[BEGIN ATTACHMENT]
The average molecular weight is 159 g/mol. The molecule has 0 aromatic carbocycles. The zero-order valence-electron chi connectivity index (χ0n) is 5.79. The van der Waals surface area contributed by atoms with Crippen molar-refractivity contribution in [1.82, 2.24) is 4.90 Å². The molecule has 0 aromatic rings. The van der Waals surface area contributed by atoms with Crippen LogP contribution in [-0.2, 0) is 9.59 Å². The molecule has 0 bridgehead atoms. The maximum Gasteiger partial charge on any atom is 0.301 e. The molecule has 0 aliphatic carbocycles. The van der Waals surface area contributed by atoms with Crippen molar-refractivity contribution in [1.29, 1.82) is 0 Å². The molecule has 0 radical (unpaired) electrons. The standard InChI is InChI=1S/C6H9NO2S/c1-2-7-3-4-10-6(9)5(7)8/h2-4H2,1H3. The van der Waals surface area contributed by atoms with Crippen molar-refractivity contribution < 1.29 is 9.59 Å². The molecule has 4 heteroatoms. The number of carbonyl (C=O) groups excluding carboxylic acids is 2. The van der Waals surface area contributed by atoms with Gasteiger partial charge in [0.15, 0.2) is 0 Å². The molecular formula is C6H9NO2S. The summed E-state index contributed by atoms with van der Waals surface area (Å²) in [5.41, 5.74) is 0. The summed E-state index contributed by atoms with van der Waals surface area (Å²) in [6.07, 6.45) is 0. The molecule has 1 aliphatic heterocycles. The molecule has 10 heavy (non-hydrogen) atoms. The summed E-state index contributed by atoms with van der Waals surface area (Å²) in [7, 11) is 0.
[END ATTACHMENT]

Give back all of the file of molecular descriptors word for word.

The average molecular weight is 159 g/mol. The molecule has 0 aromatic carbocycles. The zero-order valence-electron chi connectivity index (χ0n) is 5.79. The van der Waals surface area contributed by atoms with Crippen molar-refractivity contribution in [1.82, 2.24) is 4.90 Å². The molecule has 0 aromatic rings. The van der Waals surface area contributed by atoms with Crippen LogP contribution in [-0.2, 0) is 9.59 Å². The molecule has 0 bridgehead atoms. The maximum Gasteiger partial charge on any atom is 0.301 e. The molecule has 0 aliphatic carbocycles. The van der Waals surface area contributed by atoms with Crippen molar-refractivity contribution in [1.29, 1.82) is 0 Å². The molecule has 0 radical (unpaired) electrons. The standard InChI is InChI=1S/C6H9NO2S/c1-2-7-3-4-10-6(9)5(7)8/h2-4H2,1H3. The van der Waals surface area contributed by atoms with Crippen molar-refractivity contribution < 1.29 is 9.59 Å². The molecule has 4 heteroatoms. The number of carbonyl (C=O) groups excluding carboxylic acids is 2. The van der Waals surface area contributed by atoms with Gasteiger partial charge in [0.15, 0.2) is 0 Å². The molecular formula is C6H9NO2S. The summed E-state index contributed by atoms with van der Waals surface area (Å²) in [5.41, 5.74) is 0. The summed E-state index contributed by atoms with van der Waals surface area (Å²) in [6.07, 6.45) is 0. The molecule has 1 aliphatic heterocycles. The molecule has 10 heavy (non-hydrogen) atoms. The summed E-state index contributed by atoms with van der Waals surface area (Å²) in [7, 11) is 0.